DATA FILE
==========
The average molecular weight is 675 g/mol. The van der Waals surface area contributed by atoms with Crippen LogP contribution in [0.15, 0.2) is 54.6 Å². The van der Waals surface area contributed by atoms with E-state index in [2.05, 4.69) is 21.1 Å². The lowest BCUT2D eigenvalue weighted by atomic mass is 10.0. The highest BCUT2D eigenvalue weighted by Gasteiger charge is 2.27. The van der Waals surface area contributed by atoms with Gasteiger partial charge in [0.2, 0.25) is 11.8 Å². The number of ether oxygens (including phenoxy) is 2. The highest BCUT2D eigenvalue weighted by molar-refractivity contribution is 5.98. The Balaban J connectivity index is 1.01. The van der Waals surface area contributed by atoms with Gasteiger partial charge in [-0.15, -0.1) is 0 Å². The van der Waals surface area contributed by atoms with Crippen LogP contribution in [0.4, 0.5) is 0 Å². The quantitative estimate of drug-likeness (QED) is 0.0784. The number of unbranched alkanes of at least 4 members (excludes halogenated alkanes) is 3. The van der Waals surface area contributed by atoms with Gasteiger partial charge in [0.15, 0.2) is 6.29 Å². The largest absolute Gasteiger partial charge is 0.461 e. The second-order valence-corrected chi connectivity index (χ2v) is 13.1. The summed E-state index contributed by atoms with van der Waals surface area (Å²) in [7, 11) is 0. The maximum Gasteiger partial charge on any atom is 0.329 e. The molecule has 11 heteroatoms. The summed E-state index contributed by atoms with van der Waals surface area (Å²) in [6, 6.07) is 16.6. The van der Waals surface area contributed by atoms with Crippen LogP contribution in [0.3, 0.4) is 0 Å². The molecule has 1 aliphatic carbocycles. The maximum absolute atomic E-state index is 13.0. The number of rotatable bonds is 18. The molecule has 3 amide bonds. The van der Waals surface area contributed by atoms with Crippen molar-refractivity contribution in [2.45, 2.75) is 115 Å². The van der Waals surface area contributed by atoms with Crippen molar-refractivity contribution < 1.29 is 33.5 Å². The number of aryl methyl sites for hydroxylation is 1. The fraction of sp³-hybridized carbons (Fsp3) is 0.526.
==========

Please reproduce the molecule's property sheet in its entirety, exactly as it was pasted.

The average molecular weight is 675 g/mol. The van der Waals surface area contributed by atoms with Crippen LogP contribution in [0.15, 0.2) is 54.6 Å². The van der Waals surface area contributed by atoms with E-state index in [2.05, 4.69) is 21.1 Å². The lowest BCUT2D eigenvalue weighted by atomic mass is 10.0. The highest BCUT2D eigenvalue weighted by Gasteiger charge is 2.27. The van der Waals surface area contributed by atoms with Gasteiger partial charge in [0.2, 0.25) is 11.8 Å². The number of ether oxygens (including phenoxy) is 2. The highest BCUT2D eigenvalue weighted by molar-refractivity contribution is 5.98. The Balaban J connectivity index is 1.01. The van der Waals surface area contributed by atoms with Gasteiger partial charge in [-0.15, -0.1) is 0 Å². The van der Waals surface area contributed by atoms with Crippen LogP contribution in [0.4, 0.5) is 0 Å². The quantitative estimate of drug-likeness (QED) is 0.0784. The number of unbranched alkanes of at least 4 members (excludes halogenated alkanes) is 3. The van der Waals surface area contributed by atoms with Gasteiger partial charge in [0.15, 0.2) is 6.29 Å². The largest absolute Gasteiger partial charge is 0.461 e. The second-order valence-corrected chi connectivity index (χ2v) is 13.1. The summed E-state index contributed by atoms with van der Waals surface area (Å²) in [7, 11) is 0. The maximum Gasteiger partial charge on any atom is 0.329 e. The molecule has 11 heteroatoms. The summed E-state index contributed by atoms with van der Waals surface area (Å²) in [6, 6.07) is 16.6. The van der Waals surface area contributed by atoms with Crippen LogP contribution in [0.3, 0.4) is 0 Å². The molecule has 1 aliphatic carbocycles. The maximum absolute atomic E-state index is 13.0. The number of rotatable bonds is 18. The molecule has 3 amide bonds. The van der Waals surface area contributed by atoms with Crippen molar-refractivity contribution in [2.45, 2.75) is 115 Å². The van der Waals surface area contributed by atoms with Crippen molar-refractivity contribution < 1.29 is 33.5 Å². The number of aryl methyl sites for hydroxylation is 1. The fraction of sp³-hybridized carbons (Fsp3) is 0.526.